The staff or volunteers you may see occasionally walking around the community with clipboards or tablets are the homeowners association’s covenants enforcement officers. They’re inspecting the property to ensure that everything is working properly, that conditions are safe, and that nothing is reducing property values or the quality of life in your community.
The Enforcement Process
These volunteers are going door-to-door making sure policies and rules are being followed – from pet behavior, parking and unkempt lawns to improper exterior modifications and more. They field complaints from fellow homeowners and, if necessary, remind you (or your neighbor) when a rule has been overlooked.
The officers report their findings to the HOA board with photos and detailed notes. Most violations are easily resolved without Board action. If not, the next step is a hearing before the Board because it's important that owners can be heard. Those who continue to ignore rules may be fined, or worse. The most serious cases may end up in court, though homeowners associations should try very hard never to get to that point.
The Association’s covenants enforcement officers perform a vital function and should be treated with courtesy and respect. Their job isn’t to be a tattletale or an unreasonable bully. They should be fair, courteous, and have the best interest of the entire Association in mind.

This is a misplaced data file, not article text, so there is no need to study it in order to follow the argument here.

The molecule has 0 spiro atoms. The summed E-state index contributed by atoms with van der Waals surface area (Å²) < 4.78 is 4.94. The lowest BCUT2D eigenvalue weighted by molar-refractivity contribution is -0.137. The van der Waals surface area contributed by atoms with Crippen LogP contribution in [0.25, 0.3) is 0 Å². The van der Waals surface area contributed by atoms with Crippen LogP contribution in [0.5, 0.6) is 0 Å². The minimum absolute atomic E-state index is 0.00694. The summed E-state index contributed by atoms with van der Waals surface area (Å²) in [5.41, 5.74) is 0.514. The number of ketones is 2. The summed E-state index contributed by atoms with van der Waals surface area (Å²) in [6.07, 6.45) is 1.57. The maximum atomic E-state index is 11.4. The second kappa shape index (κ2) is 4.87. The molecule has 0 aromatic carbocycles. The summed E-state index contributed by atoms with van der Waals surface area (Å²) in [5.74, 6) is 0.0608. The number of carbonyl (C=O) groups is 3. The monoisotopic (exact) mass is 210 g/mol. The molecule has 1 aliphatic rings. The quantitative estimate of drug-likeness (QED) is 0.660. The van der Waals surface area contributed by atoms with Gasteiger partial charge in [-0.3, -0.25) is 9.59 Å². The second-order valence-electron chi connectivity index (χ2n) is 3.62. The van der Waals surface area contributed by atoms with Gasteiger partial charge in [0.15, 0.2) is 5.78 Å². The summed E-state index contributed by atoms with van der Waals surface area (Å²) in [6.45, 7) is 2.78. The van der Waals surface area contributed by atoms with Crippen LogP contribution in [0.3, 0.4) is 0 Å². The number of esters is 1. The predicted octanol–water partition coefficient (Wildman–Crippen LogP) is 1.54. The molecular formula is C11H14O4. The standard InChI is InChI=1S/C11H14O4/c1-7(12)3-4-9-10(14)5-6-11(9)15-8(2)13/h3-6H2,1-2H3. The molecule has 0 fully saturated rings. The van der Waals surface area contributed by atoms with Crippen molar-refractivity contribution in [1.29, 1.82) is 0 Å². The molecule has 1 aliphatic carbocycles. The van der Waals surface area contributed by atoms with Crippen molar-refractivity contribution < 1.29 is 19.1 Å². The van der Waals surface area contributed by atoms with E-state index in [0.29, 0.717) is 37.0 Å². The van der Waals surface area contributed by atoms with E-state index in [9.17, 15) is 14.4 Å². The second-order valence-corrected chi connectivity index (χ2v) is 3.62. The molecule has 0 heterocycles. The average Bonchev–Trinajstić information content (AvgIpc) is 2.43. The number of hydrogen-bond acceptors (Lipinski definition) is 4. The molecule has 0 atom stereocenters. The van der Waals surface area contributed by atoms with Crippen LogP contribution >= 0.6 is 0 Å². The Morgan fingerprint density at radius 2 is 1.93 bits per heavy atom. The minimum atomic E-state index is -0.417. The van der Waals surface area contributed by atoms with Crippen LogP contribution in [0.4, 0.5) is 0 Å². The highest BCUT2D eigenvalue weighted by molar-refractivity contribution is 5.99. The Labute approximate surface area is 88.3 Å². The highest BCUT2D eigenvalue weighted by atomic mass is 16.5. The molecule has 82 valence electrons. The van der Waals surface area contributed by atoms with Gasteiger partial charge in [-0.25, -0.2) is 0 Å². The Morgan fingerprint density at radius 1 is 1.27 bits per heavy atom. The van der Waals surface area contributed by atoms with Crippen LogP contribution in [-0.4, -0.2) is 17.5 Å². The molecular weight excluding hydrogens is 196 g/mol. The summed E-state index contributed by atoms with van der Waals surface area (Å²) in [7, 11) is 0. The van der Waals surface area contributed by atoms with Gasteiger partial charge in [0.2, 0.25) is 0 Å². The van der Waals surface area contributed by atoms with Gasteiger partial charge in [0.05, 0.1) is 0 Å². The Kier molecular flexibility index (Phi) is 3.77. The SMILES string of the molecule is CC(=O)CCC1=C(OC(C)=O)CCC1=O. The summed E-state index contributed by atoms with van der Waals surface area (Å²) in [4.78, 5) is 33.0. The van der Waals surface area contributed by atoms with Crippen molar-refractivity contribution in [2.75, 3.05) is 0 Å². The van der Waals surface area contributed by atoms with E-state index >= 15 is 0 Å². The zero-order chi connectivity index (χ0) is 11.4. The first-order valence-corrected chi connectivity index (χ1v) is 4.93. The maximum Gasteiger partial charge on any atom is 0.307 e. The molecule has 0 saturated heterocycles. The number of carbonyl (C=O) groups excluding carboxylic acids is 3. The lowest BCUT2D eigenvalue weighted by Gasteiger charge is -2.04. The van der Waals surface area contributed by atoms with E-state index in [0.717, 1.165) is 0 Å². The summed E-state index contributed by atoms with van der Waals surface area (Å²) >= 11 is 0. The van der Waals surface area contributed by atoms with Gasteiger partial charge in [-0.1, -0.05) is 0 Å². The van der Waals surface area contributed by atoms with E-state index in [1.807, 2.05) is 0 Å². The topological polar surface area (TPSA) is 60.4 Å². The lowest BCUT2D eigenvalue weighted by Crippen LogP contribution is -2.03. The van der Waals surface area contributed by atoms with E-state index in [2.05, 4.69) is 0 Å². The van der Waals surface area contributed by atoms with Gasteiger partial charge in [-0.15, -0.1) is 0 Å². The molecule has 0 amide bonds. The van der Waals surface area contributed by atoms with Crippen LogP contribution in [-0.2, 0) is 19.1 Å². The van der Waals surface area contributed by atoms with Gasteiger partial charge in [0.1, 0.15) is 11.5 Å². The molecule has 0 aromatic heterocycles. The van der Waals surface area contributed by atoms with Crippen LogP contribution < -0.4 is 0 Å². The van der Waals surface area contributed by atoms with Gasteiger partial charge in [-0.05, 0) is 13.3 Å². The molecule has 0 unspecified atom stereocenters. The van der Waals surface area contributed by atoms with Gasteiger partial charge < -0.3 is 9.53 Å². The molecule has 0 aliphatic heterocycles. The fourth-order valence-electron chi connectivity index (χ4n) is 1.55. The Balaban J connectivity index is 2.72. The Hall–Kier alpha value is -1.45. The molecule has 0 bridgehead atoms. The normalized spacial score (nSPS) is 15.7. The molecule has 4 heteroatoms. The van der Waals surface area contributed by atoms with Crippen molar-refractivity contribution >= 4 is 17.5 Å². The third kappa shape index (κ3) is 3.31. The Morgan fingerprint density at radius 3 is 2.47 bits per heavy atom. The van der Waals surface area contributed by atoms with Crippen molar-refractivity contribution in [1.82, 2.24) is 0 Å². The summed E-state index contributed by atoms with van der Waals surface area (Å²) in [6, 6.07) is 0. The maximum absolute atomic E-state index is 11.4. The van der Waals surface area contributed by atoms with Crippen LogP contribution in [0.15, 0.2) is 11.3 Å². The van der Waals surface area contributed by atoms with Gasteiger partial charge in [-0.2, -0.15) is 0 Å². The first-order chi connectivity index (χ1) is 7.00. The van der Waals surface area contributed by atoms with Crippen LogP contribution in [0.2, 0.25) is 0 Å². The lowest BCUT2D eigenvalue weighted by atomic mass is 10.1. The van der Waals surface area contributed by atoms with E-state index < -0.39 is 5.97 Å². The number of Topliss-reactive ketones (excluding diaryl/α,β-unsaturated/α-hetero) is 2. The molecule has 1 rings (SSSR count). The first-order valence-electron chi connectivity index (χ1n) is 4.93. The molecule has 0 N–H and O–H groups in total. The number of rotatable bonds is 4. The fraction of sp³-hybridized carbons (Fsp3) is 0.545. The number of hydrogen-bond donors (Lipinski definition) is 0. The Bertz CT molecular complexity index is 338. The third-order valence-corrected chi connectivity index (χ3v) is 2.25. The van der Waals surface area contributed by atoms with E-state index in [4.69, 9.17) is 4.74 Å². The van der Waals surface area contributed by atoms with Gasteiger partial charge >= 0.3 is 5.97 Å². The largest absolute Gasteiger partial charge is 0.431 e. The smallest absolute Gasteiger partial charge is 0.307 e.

If you have any questions about the rules in your community, the officers should be able to explain them. The Association manager and HOA board members are also happy to listen and respond to your concerns. The rules are there for a reason, but if you think a rule is unreasonable or not be addressed appropriately, then you have the right to voice your concerns.
HOA Rules and Legal Requirements
The Board has the responsibility to follow legal requirements to inform homeowners about any changes made to the rules and regulations. It’s helpful to send out reminders once in a while to keep the rules and regulations top of mind.
In California, it's required that any general HOA rules that apply to the Association have to be published to HOA members, and then members have to be given 30 days to review the amendments and provide any input they have.
After the 30 days, the Board will meet and consider any questions, concerns or comments from members and decide at that time whether or not to adopt the rule. Other states don’t require member review, so Board members would be left to consult the governing documents and each other.
If a Board is planning on revising the HOA Rules & Regulations there are some questions they should consider before doing so.
When you purchased your home in a common-interest community, you became contractually bound to abide by the covenants that protect the homeowners association. It’s important to review them and ensure you are in compliance.